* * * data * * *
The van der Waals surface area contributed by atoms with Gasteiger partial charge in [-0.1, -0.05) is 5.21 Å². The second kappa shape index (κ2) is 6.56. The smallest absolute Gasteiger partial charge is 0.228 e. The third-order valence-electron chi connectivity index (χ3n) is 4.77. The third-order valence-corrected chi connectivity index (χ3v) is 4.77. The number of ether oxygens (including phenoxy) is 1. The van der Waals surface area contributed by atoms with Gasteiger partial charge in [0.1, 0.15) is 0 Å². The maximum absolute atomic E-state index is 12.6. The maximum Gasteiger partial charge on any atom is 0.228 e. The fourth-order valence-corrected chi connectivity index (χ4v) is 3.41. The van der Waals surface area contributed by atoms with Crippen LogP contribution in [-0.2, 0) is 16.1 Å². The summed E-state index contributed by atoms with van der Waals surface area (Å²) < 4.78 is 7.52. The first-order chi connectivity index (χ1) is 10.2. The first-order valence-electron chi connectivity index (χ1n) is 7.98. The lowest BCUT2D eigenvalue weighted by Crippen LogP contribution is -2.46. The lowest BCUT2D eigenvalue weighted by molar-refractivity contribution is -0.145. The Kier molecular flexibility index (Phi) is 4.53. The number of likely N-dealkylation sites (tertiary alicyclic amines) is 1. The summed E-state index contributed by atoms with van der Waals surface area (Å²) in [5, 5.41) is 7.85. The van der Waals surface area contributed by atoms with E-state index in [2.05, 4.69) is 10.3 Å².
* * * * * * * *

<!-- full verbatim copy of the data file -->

The van der Waals surface area contributed by atoms with Gasteiger partial charge in [-0.1, -0.05) is 5.21 Å². The second kappa shape index (κ2) is 6.56. The smallest absolute Gasteiger partial charge is 0.228 e. The third-order valence-electron chi connectivity index (χ3n) is 4.77. The third-order valence-corrected chi connectivity index (χ3v) is 4.77. The number of ether oxygens (including phenoxy) is 1. The van der Waals surface area contributed by atoms with Gasteiger partial charge in [0.1, 0.15) is 0 Å². The maximum absolute atomic E-state index is 12.6. The maximum Gasteiger partial charge on any atom is 0.228 e. The fourth-order valence-corrected chi connectivity index (χ4v) is 3.41. The van der Waals surface area contributed by atoms with Crippen LogP contribution in [-0.2, 0) is 16.1 Å². The summed E-state index contributed by atoms with van der Waals surface area (Å²) < 4.78 is 7.52. The first-order chi connectivity index (χ1) is 10.2. The first-order valence-electron chi connectivity index (χ1n) is 7.98. The lowest BCUT2D eigenvalue weighted by Crippen LogP contribution is -2.46. The lowest BCUT2D eigenvalue weighted by molar-refractivity contribution is -0.145. The Kier molecular flexibility index (Phi) is 4.53. The number of likely N-dealkylation sites (tertiary alicyclic amines) is 1. The summed E-state index contributed by atoms with van der Waals surface area (Å²) in [5, 5.41) is 7.85. The van der Waals surface area contributed by atoms with E-state index in [2.05, 4.69) is 10.3 Å².